So we did timed intercourse for about three months and again, even with timed intercourse and having blood tests very often, nothing happened. It was quite stressful for me because my work was really really busy and we were quite private. So none of our family knew that we were going through this; I didn't, you know, wasn't telling anyone at work. So I was just having to go in the mornings for the blood tests and not tell anybody.
Starting IVF and being diagnosed with low ovarian reserve
So after about three months he asked if we would like to try IUI but by that time we just said we just wanted a baby and if it meant going to IVF we just wanted to go straight there. Since I was quite young; I think I was about 28 years old at the time, the doctor started off giving me a dose of GONAL-F [follitropin alfa], which is one of the hormones that was suitable for a person my age. And I basically, to my great surprise, had absolutely no response to the drugs whatsoever. I went for my first scan on day eight and basically nothing was happening at all. I was not growing any more eggs than what I normally grow so I think after one or two scans the cycle was cancelled, much to my surprise, and I was quite shocked because it had never occurred to me that IVF might not work; that I might not respond to the drugs. I didn't even know that that was an option.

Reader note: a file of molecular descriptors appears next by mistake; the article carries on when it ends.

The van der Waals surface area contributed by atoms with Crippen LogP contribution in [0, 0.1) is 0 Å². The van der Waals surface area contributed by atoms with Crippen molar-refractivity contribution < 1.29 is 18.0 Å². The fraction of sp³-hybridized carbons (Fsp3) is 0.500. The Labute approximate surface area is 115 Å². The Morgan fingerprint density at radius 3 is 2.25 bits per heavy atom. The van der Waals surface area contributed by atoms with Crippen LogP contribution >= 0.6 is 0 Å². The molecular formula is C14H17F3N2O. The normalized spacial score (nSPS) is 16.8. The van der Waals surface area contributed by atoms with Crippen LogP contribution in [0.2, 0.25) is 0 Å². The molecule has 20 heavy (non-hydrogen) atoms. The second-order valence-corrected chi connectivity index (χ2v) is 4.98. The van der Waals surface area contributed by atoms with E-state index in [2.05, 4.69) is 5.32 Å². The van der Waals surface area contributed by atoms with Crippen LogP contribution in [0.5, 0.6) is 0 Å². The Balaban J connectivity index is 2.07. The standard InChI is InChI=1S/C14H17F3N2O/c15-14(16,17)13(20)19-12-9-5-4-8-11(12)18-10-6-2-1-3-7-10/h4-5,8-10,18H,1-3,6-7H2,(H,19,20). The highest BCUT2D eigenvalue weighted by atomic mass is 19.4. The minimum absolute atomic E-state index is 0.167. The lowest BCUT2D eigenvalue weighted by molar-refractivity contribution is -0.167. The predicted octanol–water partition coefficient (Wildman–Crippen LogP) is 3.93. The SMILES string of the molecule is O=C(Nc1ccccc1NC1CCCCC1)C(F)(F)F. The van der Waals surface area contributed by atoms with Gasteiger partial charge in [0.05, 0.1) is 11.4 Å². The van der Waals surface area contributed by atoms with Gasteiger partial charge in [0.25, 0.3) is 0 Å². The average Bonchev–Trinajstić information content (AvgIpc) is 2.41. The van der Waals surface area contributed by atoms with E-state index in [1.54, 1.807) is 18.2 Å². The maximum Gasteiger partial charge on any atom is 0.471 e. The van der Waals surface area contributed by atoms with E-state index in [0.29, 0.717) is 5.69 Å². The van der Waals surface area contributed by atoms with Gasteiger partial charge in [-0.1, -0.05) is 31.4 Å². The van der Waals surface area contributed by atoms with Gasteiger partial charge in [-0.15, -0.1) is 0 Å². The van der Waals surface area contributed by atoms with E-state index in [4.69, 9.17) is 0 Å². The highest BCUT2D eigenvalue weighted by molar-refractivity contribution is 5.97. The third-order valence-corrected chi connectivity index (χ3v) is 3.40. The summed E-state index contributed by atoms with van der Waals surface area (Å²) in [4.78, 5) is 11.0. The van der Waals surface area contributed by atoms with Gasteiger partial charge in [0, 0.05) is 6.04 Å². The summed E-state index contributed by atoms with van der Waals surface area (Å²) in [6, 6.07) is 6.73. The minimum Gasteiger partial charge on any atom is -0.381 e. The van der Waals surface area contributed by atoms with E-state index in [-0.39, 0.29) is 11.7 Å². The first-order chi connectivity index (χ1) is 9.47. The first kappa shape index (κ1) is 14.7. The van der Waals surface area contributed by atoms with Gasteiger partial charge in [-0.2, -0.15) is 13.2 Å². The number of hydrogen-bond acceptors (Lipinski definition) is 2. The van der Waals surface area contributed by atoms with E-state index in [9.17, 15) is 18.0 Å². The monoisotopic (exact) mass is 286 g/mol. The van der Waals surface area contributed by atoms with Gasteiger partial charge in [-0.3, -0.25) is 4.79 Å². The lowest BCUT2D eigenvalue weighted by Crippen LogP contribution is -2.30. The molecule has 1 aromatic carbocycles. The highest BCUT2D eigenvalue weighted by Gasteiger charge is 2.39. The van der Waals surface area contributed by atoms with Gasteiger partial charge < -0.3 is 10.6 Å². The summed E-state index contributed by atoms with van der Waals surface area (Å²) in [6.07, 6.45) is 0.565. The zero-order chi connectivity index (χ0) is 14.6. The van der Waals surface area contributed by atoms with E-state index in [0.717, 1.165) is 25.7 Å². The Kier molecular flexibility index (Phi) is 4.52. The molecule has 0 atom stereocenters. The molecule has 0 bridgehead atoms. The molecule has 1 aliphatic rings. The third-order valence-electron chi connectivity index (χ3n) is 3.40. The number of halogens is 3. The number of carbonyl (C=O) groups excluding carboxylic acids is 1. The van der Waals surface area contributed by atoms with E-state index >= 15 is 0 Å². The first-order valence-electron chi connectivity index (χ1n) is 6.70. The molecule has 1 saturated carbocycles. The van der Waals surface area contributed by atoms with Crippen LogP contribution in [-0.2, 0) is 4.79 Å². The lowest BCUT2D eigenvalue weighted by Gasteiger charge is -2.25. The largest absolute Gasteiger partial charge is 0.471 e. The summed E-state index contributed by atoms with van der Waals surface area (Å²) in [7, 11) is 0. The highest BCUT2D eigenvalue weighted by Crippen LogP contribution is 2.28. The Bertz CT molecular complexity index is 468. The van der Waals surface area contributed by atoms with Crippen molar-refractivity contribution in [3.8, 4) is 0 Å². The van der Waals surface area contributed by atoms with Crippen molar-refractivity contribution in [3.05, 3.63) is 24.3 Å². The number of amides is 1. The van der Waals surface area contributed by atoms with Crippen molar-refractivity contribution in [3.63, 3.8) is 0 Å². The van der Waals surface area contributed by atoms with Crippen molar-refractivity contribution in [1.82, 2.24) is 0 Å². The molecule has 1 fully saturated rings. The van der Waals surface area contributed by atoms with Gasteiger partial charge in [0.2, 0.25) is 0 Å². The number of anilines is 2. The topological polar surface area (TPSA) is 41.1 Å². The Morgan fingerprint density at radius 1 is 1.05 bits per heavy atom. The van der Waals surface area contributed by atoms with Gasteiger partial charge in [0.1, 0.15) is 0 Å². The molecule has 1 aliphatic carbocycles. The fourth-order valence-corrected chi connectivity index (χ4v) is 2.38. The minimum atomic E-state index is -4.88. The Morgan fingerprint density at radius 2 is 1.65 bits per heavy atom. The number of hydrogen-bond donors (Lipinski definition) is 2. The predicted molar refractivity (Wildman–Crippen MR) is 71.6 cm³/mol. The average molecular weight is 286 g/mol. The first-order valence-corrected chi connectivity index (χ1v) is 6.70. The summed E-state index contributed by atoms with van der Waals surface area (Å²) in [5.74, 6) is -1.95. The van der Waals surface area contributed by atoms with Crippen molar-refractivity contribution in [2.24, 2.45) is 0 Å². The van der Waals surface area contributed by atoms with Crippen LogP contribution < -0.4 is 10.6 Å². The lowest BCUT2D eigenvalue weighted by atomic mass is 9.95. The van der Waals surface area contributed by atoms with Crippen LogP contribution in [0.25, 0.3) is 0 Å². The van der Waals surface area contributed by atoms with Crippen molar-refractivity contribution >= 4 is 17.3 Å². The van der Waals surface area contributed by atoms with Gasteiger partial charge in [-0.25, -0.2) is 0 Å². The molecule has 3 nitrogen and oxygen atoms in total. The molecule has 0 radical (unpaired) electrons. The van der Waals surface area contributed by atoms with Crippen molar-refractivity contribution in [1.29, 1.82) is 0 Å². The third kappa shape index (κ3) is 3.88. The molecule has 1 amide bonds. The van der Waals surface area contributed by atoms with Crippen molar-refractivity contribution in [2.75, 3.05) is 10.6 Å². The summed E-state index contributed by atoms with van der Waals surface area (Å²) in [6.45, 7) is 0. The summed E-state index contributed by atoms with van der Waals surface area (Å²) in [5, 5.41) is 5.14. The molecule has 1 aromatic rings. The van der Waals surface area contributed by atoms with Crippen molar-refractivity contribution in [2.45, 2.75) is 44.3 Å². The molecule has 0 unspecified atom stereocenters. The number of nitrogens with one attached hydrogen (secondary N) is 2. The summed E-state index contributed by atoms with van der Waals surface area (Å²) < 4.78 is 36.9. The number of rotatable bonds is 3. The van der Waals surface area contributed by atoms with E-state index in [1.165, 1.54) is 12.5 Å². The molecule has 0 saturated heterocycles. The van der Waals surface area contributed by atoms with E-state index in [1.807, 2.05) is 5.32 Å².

I did a lot of research online. Again, because I'm quite a scientific person. I went through a lot of forums and I found that this could happen where people don't respond to the drugs and that there was a test called AMH test that you could ask for where that result would then give you an indication of what your ovarian reserve was like. So I asked my doctor for that test and it came back at a very very low result; only about 1.1 which is extremely low for my age at the time. At that time my husband and I were just going to just keep going and keep trying IVF until, over and over again. We weren't willing to give up.